It Just Might Be The Happy End For NH Lottery’s Wire Act Lawsuit

Written By Martin Harris on March 24, 2021

When it comes to the Wire Act of 1961 and its relevance to the fate online gambling in the United States, the state of New Hampshire has recently been at the heart of the debate.

Last week a mandate issued by the First Circuit Court of Appeals further confirmed a victory for New Hampshire regarding whether or not the Wire Act could prevent online poker’s growth and expansion in the US.

The story isn’t technically over yet. But the mandate represents another positive step both for New Hampshire in particular and US online poker, generally speaking.

Mandate confirms January ruling in favor of NH Lottery

The mandate follows the same court’s Jan. ruling in favor of the New Hampshire Lottery Commission (NHLC) in its case brought in 2018 against the U.S. Department of Justice.

The case concerned the DOJ Office of Legal Counsel‘s revised opinion regarding the Wire Act. The revised opinion interpreted the decades-old law prohibiting sports betting across state lines as applying to all forms of interstate online gambling.

The NHLC’s suit maintained the new opinion would make multi-state lotteries illegal. Another consequence would be how the opinion would disallow other forms of multi-state gambling over the internet. That would include the sharing of online poker player pools among different states where online poker is legal.

In June 2019, a U.S. District Court ruled in favor of the NHLC, thereby vacating the 2018 opinion. That meant the DOJ’s stance reverted back to a 2011 opinion stating the Wire Act only applied to sports betting. The DOJ appealed, and in Jan. 2021 the First District Court of Appeals ruled against that appeal, confirming the earlier decision.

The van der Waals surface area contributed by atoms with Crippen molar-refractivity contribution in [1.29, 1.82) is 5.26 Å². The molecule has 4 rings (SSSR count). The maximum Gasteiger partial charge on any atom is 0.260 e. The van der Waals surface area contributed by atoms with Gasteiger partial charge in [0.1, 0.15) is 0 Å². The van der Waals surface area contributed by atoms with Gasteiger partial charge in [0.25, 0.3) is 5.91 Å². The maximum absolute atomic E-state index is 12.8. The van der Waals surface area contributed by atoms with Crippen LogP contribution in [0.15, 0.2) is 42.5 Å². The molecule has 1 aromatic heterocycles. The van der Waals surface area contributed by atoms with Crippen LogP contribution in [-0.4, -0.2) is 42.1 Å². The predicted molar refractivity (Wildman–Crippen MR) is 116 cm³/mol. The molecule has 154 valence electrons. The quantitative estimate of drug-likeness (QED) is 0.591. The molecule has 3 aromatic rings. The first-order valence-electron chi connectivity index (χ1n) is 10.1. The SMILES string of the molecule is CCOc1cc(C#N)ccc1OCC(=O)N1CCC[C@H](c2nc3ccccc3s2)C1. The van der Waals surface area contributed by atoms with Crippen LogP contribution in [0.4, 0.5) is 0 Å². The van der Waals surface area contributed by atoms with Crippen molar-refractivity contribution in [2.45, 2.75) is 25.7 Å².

Last week’s mandate in essence just completed a procedure begun with the Jan. ruling. Dated Mar. 15, the mandate is only one sentence long. It states, “In accordance with the judgment of January 20, 2021, and pursuant to Federal Rule of Appellate Procedure 41(a), this constitutes the formal mandate of this Court.”

DOJ could still appeal to SCOTUS, though unlikely to do so

The mandate finalizes the court’s ruling, although does not rule out the possibility of a further appeal to the U.S. Supreme Court by the DOJ.

However, another appeal is not likely.

One reason is there has been a change in administrations since the DOJ tried to change its Wire Act opinion in 2018. With that change has come a different attitude regarding the law.

The Donald Trump administration and then-DOJ William Barr had delivered the opinion that the NHLC successfully challenged and had vacated. Current President Joe Biden and his Attorney General Merrick Garland have not indicated whether or not they will appeal the First Circuit Court of Appeals’ ruling.

However. Biden said during the 2020 campaign he would not support the DOJ’s effort regarding the Wire Act he inherited when coming into office.

“I would reverse the White House opinion that was then reversed and overruled by the court,” stated Biden last summer. “The court is correct.”

Immediate result of Wire Act case could be more online poker compacting

Without further appeal, the formal end of the case removes a previous obstacle preventing further multi-state agreements among states with legal online poker.

At present, the only such agreement exists between New Jersey, Nevada, and Delaware. As of today, the WSOP.com/888 network is the only one taking advantage of being able to combine player pools in multiple states.

However, more states now have legal online poker. Pennsylvania‘s first online poker site, PokerStars PA went live in November 2019. Online poker also launched in Michigan in January 2021. Both states have laws and regulations in place that allow for poker compacting.

Regulators in those states can now pursue multi-state agreements without concern regarding the DOJ’s Wire Act stance if they wish.

If those states do pursue such agreements, players in those states will have New Hampshire to thank for it.

Photo by Rogério Bernardo | Dreamstime.com
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